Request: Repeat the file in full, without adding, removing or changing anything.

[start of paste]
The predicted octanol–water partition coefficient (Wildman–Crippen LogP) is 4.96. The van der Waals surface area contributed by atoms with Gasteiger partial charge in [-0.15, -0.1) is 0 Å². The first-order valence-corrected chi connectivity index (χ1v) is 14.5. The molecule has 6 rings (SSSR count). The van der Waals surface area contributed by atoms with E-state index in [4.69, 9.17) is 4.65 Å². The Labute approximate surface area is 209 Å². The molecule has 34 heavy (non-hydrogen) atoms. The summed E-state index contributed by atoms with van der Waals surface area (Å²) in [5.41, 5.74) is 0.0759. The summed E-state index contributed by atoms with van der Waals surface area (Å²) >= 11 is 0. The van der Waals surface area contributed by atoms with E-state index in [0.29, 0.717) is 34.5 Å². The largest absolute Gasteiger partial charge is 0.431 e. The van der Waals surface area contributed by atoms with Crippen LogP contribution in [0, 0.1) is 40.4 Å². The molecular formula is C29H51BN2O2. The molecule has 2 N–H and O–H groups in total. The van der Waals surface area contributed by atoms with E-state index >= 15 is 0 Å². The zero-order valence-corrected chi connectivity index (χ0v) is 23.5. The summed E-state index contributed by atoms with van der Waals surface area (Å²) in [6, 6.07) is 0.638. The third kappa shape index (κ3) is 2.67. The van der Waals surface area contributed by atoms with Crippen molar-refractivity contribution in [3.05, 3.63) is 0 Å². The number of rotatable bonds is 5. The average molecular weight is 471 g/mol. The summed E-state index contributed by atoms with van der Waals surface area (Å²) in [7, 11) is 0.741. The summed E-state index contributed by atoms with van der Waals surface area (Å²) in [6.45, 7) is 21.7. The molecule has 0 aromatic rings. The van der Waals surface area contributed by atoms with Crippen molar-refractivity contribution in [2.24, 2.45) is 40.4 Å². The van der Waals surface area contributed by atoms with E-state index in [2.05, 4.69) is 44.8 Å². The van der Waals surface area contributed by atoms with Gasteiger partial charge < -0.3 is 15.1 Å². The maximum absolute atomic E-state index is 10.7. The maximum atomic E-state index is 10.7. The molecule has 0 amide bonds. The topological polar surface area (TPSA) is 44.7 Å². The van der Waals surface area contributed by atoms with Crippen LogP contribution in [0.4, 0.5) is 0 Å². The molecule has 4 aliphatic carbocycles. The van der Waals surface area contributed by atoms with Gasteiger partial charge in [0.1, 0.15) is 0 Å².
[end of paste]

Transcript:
The predicted octanol–water partition coefficient (Wildman–Crippen LogP) is 4.96. The van der Waals surface area contributed by atoms with Gasteiger partial charge in [-0.15, -0.1) is 0 Å². The first-order valence-corrected chi connectivity index (χ1v) is 14.5. The molecule has 6 rings (SSSR count). The van der Waals surface area contributed by atoms with E-state index in [4.69, 9.17) is 4.65 Å². The Labute approximate surface area is 209 Å². The molecule has 34 heavy (non-hydrogen) atoms. The summed E-state index contributed by atoms with van der Waals surface area (Å²) in [5.41, 5.74) is 0.0759. The summed E-state index contributed by atoms with van der Waals surface area (Å²) >= 11 is 0. The van der Waals surface area contributed by atoms with E-state index in [0.29, 0.717) is 34.5 Å². The largest absolute Gasteiger partial charge is 0.431 e. The van der Waals surface area contributed by atoms with Crippen LogP contribution in [0, 0.1) is 40.4 Å². The molecular formula is C29H51BN2O2. The molecule has 2 N–H and O–H groups in total. The van der Waals surface area contributed by atoms with E-state index >= 15 is 0 Å². The zero-order valence-corrected chi connectivity index (χ0v) is 23.5. The summed E-state index contributed by atoms with van der Waals surface area (Å²) in [6, 6.07) is 0.638. The third kappa shape index (κ3) is 2.67. The van der Waals surface area contributed by atoms with Crippen molar-refractivity contribution in [3.05, 3.63) is 0 Å². The number of rotatable bonds is 5. The average molecular weight is 471 g/mol. The summed E-state index contributed by atoms with van der Waals surface area (Å²) in [7, 11) is 0.741. The summed E-state index contributed by atoms with van der Waals surface area (Å²) in [6.45, 7) is 21.7. The molecule has 0 aromatic rings. The van der Waals surface area contributed by atoms with Crippen molar-refractivity contribution in [2.24, 2.45) is 40.4 Å². The van der Waals surface area contributed by atoms with E-state index in [2.05, 4.69) is 44.8 Å². The van der Waals surface area contributed by atoms with Gasteiger partial charge < -0.3 is 15.1 Å². The maximum absolute atomic E-state index is 10.7. The maximum atomic E-state index is 10.7. The molecule has 0 amide bonds. The topological polar surface area (TPSA) is 44.7 Å². The van der Waals surface area contributed by atoms with Crippen LogP contribution in [0.4, 0.5) is 0 Å². The molecule has 4 aliphatic carbocycles. The van der Waals surface area contributed by atoms with Gasteiger partial charge in [0.1, 0.15) is 0 Å².